philba said, "How do people feel about helping students with projects? I see this in other electronics group and have noticed a couple of requests like this lately."<p>When I was a puppy, I started a sort of half-baked element collection. Not big, not formal, just samples of a few elements which I kept in gelatin capsules taped to index cards.<p>A number of years ago (before the Internet was popular), somebody mentioned that her boy wanted to do a science project for school, and she asked me what might be a good thing. The young man did not want to do the "usual" stuff, so half in jest, I suggested that he start an element collection.<p>I said, "Tell you what. I'll lend you a copy of my old (1953) Chemical Rubber Handbook that I used in high school. That ought to get him started." <p>I tracked the boy's project, and he'd call me for advice or questions on one thing or another, but in the main, he would look up the element, find out all about it, where it was used, and go track down a sample for the collection, all on his own.<p>When the project was just about ready for presentation, he asked about what he could put the samples in, and I told him to check with a pharmacist. According to his mom, when they got to the pharmacy, he walked right up to the window, explained what he needed to the pharmacist, and obtained a bunch of screw-top vials from him. His mom was amazed, because normally he was a pretty shy young man, and "he'd never just walk up to somebody and ask about something like that." <p>Apparently, the young man's motivation for the element collection overcame his reticence. And he showed quite a bit of ingenuity in obtaining some of these samples. All on his own, he obtained some pure titanium from a local laboratory... and the like. <p>In some cases, he could not obtain a pure sample --phosphorus, for example --so he'd find something which contained the element as a principal ingredient. In the case of phosphorus, he used the striker pad on matchbooks, which contain pure red phosphorus, and on the collection he had a carefully typed-out card explaing that this was only one form of phosphorus and explained allotropism... he used diamonds versus carbon versus graphite as another example of allotropic forms of elements.<p>The display was well done, with each element described on a card, with deeper explanations and comments as you read through each element's card. I forgot how many elements he had collected, but it was more than I had ever collected, so I was impressed on that account.<p>He won the Science Fair.<p>I can take no credit for this, mind you. The resourcefulness and diligence he showed in this project, as well as the excellent presentation of the collection, won him the prize. <p>And it wasn't even an "action" project with whirligigs or smoke or thingies doing thingies. <p>The samples, after all, just sat there. When somebody was by his table, he'd show samples of iron, chromium, nickel and vanadium (I don't know where he got a pure sample of that) and telling how these formed stainless steel. He had a pic of a blast furnace with these four elements grouped near it.<p>And, despite the fact that his mom told me he was into my ancient Chemical Rubber Handbook all the time, looking up stuff, and just plain reading it, guess what?<p>When he returned it to me, not one thin rice-paper page was even wrinkled!<p>Wow.<p>[ February 09, 2005: Message edited by: terri ]</p>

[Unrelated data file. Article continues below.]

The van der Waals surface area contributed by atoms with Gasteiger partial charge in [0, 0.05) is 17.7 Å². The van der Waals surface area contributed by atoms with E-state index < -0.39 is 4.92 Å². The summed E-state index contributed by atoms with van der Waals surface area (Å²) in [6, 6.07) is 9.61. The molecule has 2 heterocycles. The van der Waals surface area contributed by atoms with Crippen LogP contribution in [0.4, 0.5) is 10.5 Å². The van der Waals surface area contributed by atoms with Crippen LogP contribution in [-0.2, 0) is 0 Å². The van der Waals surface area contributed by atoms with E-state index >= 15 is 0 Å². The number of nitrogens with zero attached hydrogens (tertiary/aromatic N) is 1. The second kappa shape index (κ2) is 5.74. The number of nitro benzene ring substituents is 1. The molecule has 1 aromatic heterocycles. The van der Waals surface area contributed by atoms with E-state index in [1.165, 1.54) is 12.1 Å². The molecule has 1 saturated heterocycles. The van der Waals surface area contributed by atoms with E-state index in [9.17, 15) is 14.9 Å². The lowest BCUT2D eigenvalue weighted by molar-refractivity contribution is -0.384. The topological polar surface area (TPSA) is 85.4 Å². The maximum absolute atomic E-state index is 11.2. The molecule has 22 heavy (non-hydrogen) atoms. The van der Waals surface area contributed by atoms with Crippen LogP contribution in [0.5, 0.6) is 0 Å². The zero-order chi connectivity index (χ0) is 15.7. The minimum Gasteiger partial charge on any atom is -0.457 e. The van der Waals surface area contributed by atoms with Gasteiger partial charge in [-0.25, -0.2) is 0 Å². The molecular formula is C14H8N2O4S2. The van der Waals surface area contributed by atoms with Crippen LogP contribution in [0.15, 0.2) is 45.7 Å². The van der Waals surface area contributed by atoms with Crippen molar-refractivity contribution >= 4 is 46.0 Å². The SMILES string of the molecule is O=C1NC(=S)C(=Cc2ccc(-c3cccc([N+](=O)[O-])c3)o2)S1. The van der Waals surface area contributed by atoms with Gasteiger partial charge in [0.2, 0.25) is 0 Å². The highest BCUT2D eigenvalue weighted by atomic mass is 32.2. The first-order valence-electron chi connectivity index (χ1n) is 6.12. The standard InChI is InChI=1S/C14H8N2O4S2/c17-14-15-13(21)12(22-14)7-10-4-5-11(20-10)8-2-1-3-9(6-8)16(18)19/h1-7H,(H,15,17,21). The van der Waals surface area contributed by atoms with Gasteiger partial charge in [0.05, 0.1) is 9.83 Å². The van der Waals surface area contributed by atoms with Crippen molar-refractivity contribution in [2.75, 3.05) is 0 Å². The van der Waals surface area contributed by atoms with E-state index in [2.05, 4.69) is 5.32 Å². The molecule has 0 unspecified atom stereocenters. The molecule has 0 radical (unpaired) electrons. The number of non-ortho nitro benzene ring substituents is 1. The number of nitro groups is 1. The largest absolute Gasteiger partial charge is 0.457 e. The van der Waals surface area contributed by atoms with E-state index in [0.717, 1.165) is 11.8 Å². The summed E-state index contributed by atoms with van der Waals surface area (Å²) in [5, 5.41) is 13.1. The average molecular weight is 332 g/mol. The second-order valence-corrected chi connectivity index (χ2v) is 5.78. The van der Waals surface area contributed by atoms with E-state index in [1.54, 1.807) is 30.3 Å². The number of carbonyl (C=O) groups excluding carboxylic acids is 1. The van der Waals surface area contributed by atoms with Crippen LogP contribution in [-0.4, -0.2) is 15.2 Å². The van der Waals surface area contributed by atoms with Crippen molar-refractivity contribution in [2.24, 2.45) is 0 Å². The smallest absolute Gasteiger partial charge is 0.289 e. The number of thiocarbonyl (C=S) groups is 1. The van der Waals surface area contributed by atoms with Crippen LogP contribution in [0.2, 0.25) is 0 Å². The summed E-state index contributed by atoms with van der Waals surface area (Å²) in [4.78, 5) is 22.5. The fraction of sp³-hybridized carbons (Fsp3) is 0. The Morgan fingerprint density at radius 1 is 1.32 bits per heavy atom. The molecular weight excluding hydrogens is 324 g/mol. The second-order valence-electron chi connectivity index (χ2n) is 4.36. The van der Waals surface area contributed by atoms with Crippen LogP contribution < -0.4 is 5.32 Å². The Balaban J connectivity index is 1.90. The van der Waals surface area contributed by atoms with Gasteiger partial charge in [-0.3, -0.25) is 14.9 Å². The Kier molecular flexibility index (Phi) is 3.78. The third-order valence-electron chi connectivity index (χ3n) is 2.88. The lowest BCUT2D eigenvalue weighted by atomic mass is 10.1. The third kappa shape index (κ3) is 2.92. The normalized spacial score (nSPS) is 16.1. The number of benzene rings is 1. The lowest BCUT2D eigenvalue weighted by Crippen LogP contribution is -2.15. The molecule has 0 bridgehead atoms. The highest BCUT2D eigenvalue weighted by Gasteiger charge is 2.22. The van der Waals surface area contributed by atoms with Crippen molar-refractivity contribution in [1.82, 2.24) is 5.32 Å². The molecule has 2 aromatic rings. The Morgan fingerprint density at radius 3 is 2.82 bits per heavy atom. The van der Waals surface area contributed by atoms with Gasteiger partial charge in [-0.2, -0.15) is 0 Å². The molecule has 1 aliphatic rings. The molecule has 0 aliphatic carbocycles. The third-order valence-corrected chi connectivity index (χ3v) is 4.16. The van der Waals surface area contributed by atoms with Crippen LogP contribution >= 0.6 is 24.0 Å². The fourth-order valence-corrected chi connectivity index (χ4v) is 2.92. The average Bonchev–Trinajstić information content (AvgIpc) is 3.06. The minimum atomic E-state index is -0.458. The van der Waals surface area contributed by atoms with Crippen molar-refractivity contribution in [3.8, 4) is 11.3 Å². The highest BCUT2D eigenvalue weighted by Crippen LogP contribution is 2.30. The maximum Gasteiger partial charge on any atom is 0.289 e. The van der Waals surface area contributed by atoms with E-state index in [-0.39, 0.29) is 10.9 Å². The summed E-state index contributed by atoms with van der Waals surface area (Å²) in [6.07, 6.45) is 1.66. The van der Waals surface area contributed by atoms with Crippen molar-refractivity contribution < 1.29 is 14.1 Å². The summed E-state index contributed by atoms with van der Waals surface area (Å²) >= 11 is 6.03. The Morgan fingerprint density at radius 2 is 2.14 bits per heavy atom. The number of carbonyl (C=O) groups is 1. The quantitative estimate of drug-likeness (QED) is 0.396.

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philba
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Re: school projects

Post by philba » Wed Feb 09, 2005 10:40 pm

that's a great story. I wish there were more kids around like him.